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Victoria Faulkner

Victoria Faulkner

Chartered Legal Executive

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Purchasing a flat can be appealing to many. You may be a first-time buyer, looking for a buy to let property, or perhaps looking to downsize. However, the costs in respect of a Leasehold property are not widely known, particularly if you have not owned a leasehold property previously. 

Unfortunately, Management Companies, Managing Agents, Residents Associations, and all of their related leasehold costs, are not regulated, meaning that these can vary drastically. Below are some of the charges that you may come across when purchasing a leasehold property :

  • Ground Rent – this is the rent charged to you by the Landlord for your property being situated on their land. This can vary from a couple of pounds to hundreds of pounds. A Lease will also usually also have provision for periodical increase in ground rent.
  • Service Charges – these are the fees charged in respect of maintenance and upkeep of communal areas and facilities. Again, these can vary widely, depending on what is actually maintained and how much involvement the Company has, as well as the costs charged. These costs should be split proportionately between all properties who have the benefit of the maintenance (for example, if there are 20 flats, then the share would likely be 1/20th, however on occasion this can be charged on the basis of the size of the properties also).
  • Insurance – leasehold properties usually have their buildings insurance as a block policy. This can be collected as part of the service charges, but can also be charged independently.
  • Certificate of Compliance Fee – with Leasehold properties, there is usually a restriction on the Title preventing any changes to ownership without a certificate being provided by the Management Company/Freeholder, which will confirm that the terms of the Lease have been complied with. The requirements could be the serving of a notice, becoming a member of the Management Company or entering into a Deed of Covenant (all as mentioned below). There will usually be a fee for the provision of this certificate and usually ranges from £50.00-£200.00.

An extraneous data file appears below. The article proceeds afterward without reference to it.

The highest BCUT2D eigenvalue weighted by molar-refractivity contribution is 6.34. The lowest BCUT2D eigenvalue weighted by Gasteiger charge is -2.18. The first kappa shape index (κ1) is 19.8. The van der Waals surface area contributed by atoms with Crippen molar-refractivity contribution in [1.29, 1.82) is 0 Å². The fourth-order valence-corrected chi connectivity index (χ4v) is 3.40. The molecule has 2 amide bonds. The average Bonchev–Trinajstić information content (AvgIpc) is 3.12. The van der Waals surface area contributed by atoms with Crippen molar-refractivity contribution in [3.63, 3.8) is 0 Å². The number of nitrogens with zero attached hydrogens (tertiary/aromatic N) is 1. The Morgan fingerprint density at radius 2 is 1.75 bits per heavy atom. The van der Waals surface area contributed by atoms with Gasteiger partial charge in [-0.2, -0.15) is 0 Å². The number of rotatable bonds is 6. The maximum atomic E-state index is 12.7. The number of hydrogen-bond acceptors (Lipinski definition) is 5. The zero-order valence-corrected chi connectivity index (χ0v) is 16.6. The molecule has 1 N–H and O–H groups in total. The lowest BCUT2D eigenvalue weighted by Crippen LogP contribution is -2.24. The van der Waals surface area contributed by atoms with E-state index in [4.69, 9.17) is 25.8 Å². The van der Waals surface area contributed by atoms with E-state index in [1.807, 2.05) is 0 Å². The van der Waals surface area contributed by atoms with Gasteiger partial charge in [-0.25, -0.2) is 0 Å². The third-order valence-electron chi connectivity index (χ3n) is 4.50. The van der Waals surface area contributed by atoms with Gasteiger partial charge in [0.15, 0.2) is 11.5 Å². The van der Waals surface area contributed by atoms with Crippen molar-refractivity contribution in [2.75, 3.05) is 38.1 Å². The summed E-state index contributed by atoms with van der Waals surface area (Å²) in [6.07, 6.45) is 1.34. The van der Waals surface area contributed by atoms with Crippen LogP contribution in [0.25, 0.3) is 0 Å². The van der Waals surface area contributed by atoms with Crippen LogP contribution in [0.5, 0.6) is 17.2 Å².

• Notice Fees – it is a requirement in most Leases that when the property changes hands, a notice is served upon the Landlord to confirm the new owner’s details. This inevitably comes with an administration fee. This is usually in the region of £50.00-£100.00.
  • Deed of Covenant Fee – it can be a common requirement for a new owner to have to enter into this document, which confirms that you will abide by all the terms of the Lease. There is usually a fee for the approval of the draft Deed of Covenant which can be between £100.00 and £200.00. You may also be charged a fee for the preparation of this if one is not provided (for example, our legal fee for the preparation of a Deed of Covenant is £95.00 plus VAT). 
  • Fees related to becoming a member of the Management Company – if there is a Management Company, you may be asked to become a member, by completing a form and paying an administration fee for the updating of the Company records. You may also be asked to pay a fee for the issuing of a new Share Certificate to confirm your membership.

When you come to sell the property, there will also inevitably also be a charge for the provision of a Leasehold Information Pack (also known as a Management Pack or LPE1 replies). The cost of such an information pack again can fluctuate but is usually in the region of £200.00-£300.00. 

If information needs to be obtained from or supplied to different Companies (for example, were Ground Rent is collected by the Freeholder and Service Charge is collected by the Management Company), there will undoubtedly be a duplication of charges due.

Please be aware that this list is not exhaustive and there may also be other costs payable. This is just a summary of the main charges that we experience on a daily basis.

For further advice and assistance then please contact:

Victoria Faulkner – Chartered Legal Executive